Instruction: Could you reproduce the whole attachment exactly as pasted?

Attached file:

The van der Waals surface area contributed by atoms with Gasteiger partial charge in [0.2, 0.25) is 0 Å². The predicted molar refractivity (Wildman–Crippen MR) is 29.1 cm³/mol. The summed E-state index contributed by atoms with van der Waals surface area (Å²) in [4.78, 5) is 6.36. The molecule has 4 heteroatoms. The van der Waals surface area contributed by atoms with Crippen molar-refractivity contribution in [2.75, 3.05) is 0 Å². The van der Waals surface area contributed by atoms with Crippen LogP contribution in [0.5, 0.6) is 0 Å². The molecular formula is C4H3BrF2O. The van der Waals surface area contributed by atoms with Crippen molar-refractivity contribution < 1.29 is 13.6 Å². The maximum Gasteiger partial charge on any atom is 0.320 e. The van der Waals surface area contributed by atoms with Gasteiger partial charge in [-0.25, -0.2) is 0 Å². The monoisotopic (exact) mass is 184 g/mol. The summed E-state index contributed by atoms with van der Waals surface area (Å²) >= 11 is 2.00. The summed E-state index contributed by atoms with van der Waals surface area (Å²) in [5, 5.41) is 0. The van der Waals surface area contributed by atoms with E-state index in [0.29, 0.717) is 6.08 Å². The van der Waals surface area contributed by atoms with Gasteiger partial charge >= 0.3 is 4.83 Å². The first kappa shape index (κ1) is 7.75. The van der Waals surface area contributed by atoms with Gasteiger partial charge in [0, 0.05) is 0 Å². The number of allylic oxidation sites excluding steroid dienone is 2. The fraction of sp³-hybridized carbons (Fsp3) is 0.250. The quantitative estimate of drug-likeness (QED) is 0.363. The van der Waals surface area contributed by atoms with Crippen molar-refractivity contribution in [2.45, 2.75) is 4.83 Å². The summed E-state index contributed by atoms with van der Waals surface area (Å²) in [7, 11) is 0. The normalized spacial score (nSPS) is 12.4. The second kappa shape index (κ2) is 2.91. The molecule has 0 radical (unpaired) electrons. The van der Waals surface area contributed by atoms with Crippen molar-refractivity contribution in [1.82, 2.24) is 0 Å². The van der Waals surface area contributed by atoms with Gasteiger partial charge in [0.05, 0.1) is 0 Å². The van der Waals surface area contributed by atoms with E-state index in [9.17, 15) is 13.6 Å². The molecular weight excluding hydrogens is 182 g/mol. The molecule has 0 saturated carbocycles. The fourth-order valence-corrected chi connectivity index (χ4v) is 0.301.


The van der Waals surface area contributed by atoms with Gasteiger partial charge in [0.2, 0.25) is 0 Å². The predicted molar refractivity (Wildman–Crippen MR) is 29.1 cm³/mol. The summed E-state index contributed by atoms with van der Waals surface area (Å²) in [4.78, 5) is 6.36. The molecule has 4 heteroatoms. The van der Waals surface area contributed by atoms with Crippen molar-refractivity contribution in [2.75, 3.05) is 0 Å². The van der Waals surface area contributed by atoms with Crippen LogP contribution in [0.5, 0.6) is 0 Å². The molecular formula is C4H3BrF2O. The van der Waals surface area contributed by atoms with Crippen molar-refractivity contribution < 1.29 is 13.6 Å². The maximum Gasteiger partial charge on any atom is 0.320 e. The van der Waals surface area contributed by atoms with Gasteiger partial charge in [-0.25, -0.2) is 0 Å². The monoisotopic (exact) mass is 184 g/mol. The summed E-state index contributed by atoms with van der Waals surface area (Å²) >= 11 is 2.00. The summed E-state index contributed by atoms with van der Waals surface area (Å²) in [5, 5.41) is 0. The van der Waals surface area contributed by atoms with E-state index in [0.29, 0.717) is 6.08 Å². The van der Waals surface area contributed by atoms with Gasteiger partial charge >= 0.3 is 4.83 Å². The first kappa shape index (κ1) is 7.75. The van der Waals surface area contributed by atoms with Gasteiger partial charge in [0, 0.05) is 0 Å². The number of allylic oxidation sites excluding steroid dienone is 2. The fraction of sp³-hybridized carbons (Fsp3) is 0.250. The quantitative estimate of drug-likeness (QED) is 0.363. The van der Waals surface area contributed by atoms with Crippen molar-refractivity contribution in [2.45, 2.75) is 4.83 Å². The summed E-state index contributed by atoms with van der Waals surface area (Å²) in [7, 11) is 0. The normalized spacial score (nSPS) is 12.4. The second kappa shape index (κ2) is 2.91. The molecule has 0 radical (unpaired) electrons. The van der Waals surface area contributed by atoms with Crippen molar-refractivity contribution in [1.82, 2.24) is 0 Å². The van der Waals surface area contributed by atoms with Gasteiger partial charge in [0.05, 0.1) is 0 Å². The van der Waals surface area contributed by atoms with E-state index in [9.17, 15) is 13.6 Å². The molecular weight excluding hydrogens is 182 g/mol. The molecule has 0 saturated carbocycles. The fourth-order valence-corrected chi connectivity index (χ4v) is 0.301.